How to Control Aggro

Controlling aggro comes straight from understanding aggro. The first thing to do is generate the threat needed to keep enemy attention, which means maximizing your personal threat value that gets calculated. The threat formula takes into account your archetype, which is one of the reasons that Tank and Brute archetypes have an easy time filling the tank role. Their threat modifier value is four; dwarfed Kheldians and Scrappers have a value of three, while everything else is two or less.

The factor which most commonly determines who gets attacked, and has the strongest effect by far, is taunt and its associated duration. Again, this is a reason Tank and Brute archetypes make the best tanks. Many of their powers have a taunt value baked into them. Any Tank single target attack which lands will taunt five enemies nearby. A Brute's attack is similar, but only taunts the enemy hit. Most melee defensive sets have an aura power of some sort, be it some sort of damage, debuff, or simply a taunt effect. On a Tank or Brute, these auras always taunt. For a Scrapper, the damage auras do not taunt. Lastly are the powers Taunt, Confront, Antagonize and Provoke. Tanks and Brutes have access to Taunt, an auto hitting taunt power that hits five enemies. Scrappers have access to Confront, which is identical to Taunt except it only hits one enemy and for a shorter duration. Antagonize is only available to Kheldians while in dwarf form; it acts just like Taunt. Provoke is a pool power available to anyone; it is similar to Taunt, but it can miss and has the shortest duration.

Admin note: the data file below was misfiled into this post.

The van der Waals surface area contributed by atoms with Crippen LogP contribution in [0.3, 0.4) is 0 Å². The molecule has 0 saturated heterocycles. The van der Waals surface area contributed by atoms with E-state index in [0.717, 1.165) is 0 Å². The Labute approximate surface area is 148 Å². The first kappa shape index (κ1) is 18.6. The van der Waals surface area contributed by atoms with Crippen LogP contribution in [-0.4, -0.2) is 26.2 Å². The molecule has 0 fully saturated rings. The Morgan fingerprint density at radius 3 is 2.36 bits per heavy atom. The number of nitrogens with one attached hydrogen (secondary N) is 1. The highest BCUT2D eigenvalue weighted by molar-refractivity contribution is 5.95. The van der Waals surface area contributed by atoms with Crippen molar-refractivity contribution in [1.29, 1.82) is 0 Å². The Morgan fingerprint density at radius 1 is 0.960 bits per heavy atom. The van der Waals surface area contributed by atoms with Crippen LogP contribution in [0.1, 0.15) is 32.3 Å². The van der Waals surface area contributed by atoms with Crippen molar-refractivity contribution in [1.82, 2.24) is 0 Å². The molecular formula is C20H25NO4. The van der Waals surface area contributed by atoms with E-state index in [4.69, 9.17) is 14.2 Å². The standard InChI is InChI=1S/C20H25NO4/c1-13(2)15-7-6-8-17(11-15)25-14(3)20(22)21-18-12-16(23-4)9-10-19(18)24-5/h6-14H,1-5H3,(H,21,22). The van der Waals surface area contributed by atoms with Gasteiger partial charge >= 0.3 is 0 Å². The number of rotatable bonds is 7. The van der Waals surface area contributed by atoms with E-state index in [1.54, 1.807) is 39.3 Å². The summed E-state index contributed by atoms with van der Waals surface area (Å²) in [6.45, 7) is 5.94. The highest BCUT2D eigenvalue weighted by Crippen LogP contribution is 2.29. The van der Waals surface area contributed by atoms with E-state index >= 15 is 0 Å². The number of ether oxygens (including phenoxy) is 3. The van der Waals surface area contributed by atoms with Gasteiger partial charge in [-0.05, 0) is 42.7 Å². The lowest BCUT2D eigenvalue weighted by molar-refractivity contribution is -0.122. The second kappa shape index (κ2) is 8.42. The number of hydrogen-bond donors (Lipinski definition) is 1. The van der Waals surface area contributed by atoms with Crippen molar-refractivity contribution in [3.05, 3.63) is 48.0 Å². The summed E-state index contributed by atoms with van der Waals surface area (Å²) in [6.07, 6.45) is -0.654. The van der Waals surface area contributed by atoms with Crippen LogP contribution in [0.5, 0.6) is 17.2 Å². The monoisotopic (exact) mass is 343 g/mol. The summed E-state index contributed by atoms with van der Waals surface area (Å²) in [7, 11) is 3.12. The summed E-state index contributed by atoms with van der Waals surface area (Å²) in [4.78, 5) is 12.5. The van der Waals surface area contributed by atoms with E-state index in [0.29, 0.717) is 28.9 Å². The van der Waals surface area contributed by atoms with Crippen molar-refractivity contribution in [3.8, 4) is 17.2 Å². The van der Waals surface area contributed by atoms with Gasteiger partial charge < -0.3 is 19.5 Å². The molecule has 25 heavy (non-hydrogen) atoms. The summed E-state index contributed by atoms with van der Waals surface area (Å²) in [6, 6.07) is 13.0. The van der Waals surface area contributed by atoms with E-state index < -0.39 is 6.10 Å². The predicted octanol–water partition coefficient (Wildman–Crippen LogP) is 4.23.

The most commonly overlooked factor is actually damage. I have seen far too many "tanks" who believe they can sit back and repeatedly use Taunt as their sole means to maintaining aggro. Equally egregious is the "tank" who does not slot his attacks well enough to use effectively. All of the effects in the threat formula are multiplicative; lacking damage will make your job very difficult. The Blaster may have a low threat modifier, but when he starts dishing sugar coated nukes out to the arch villain, that is going to garner some attention. Most attacks have secondary effects attached to them as well, just one more thing to throw into your threat formula. Even more than all of this, teams can only be successful with damage. You must pull your weight on a team by contributing to the end goal: defeating enemies.

After you have a handle on generating threat, the next step is keeping the correct aggro. In situations where you can keep the entire enemy group's attention, you need to rotate through them as you attack. This is imperative for tanking Brutes because it is the only way to spread their inherent taunt through single target attacks. Area of effect attacks are always preferable, as you keep more enemies aware of you per attack. When the groups are larger than your aggro cap allows, remember that your primary job is to keep the team safe, so you want the meanest and ugliest enemies to attack you. This typically means the bosses, which is fortunate because they get the rank priority to attack you anyway. There are cases, though, where lieutenants and even minions can be particularly deadly to your teammates. If it is a particular minion (e.g. Malta Sapper), be sure that you are hitting him with a single target attack occasionally to keep him from falling off your aggro cap list. You may also have an attack of some sort that offers control (e.g. Freezing Touch or Char). Enemies that do not attack at all are better than enemies who attack only you.